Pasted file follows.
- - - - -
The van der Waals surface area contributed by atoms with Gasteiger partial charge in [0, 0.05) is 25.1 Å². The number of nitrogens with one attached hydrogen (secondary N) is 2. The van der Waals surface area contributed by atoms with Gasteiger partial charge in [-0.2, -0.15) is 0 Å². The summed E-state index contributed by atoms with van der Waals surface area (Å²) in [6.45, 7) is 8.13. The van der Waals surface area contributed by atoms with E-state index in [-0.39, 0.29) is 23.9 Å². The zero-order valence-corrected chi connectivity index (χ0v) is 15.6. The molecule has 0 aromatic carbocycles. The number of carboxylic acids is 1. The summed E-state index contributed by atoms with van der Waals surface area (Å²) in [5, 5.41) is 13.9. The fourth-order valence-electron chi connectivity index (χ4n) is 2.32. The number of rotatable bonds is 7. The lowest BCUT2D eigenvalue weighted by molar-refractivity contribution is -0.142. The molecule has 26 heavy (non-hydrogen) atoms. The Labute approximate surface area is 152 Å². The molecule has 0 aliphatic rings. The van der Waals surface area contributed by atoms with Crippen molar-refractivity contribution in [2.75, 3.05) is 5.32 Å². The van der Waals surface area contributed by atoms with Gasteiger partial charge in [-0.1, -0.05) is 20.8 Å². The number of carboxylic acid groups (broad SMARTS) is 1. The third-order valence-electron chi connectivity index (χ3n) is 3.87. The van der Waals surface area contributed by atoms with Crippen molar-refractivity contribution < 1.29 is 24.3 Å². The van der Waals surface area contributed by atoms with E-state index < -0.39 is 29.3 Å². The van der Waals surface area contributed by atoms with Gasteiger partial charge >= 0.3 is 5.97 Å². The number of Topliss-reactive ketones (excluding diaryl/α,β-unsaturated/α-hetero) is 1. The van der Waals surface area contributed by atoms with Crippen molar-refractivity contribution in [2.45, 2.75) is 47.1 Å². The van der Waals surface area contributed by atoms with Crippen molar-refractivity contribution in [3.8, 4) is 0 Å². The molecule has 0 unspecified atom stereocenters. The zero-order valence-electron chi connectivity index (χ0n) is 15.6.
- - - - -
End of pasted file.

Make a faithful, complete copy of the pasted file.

The van der Waals surface area contributed by atoms with Gasteiger partial charge in [0, 0.05) is 25.1 Å². The number of nitrogens with one attached hydrogen (secondary N) is 2. The van der Waals surface area contributed by atoms with Gasteiger partial charge in [-0.2, -0.15) is 0 Å². The summed E-state index contributed by atoms with van der Waals surface area (Å²) in [6.45, 7) is 8.13. The van der Waals surface area contributed by atoms with E-state index in [-0.39, 0.29) is 23.9 Å². The zero-order valence-corrected chi connectivity index (χ0v) is 15.6. The molecule has 0 aromatic carbocycles. The number of carboxylic acids is 1. The summed E-state index contributed by atoms with van der Waals surface area (Å²) in [5, 5.41) is 13.9. The fourth-order valence-electron chi connectivity index (χ4n) is 2.32. The number of rotatable bonds is 7. The lowest BCUT2D eigenvalue weighted by molar-refractivity contribution is -0.142. The molecule has 26 heavy (non-hydrogen) atoms. The Labute approximate surface area is 152 Å². The molecule has 0 aliphatic rings. The van der Waals surface area contributed by atoms with Crippen molar-refractivity contribution in [2.75, 3.05) is 5.32 Å². The van der Waals surface area contributed by atoms with Gasteiger partial charge in [-0.1, -0.05) is 20.8 Å². The number of carboxylic acid groups (broad SMARTS) is 1. The third-order valence-electron chi connectivity index (χ3n) is 3.87. The van der Waals surface area contributed by atoms with Crippen molar-refractivity contribution < 1.29 is 24.3 Å². The van der Waals surface area contributed by atoms with E-state index < -0.39 is 29.3 Å². The van der Waals surface area contributed by atoms with Gasteiger partial charge >= 0.3 is 5.97 Å². The number of Topliss-reactive ketones (excluding diaryl/α,β-unsaturated/α-hetero) is 1. The van der Waals surface area contributed by atoms with Crippen molar-refractivity contribution in [2.45, 2.75) is 47.1 Å². The van der Waals surface area contributed by atoms with Crippen molar-refractivity contribution in [3.8, 4) is 0 Å². The molecule has 0 unspecified atom stereocenters. The zero-order valence-electron chi connectivity index (χ0n) is 15.6.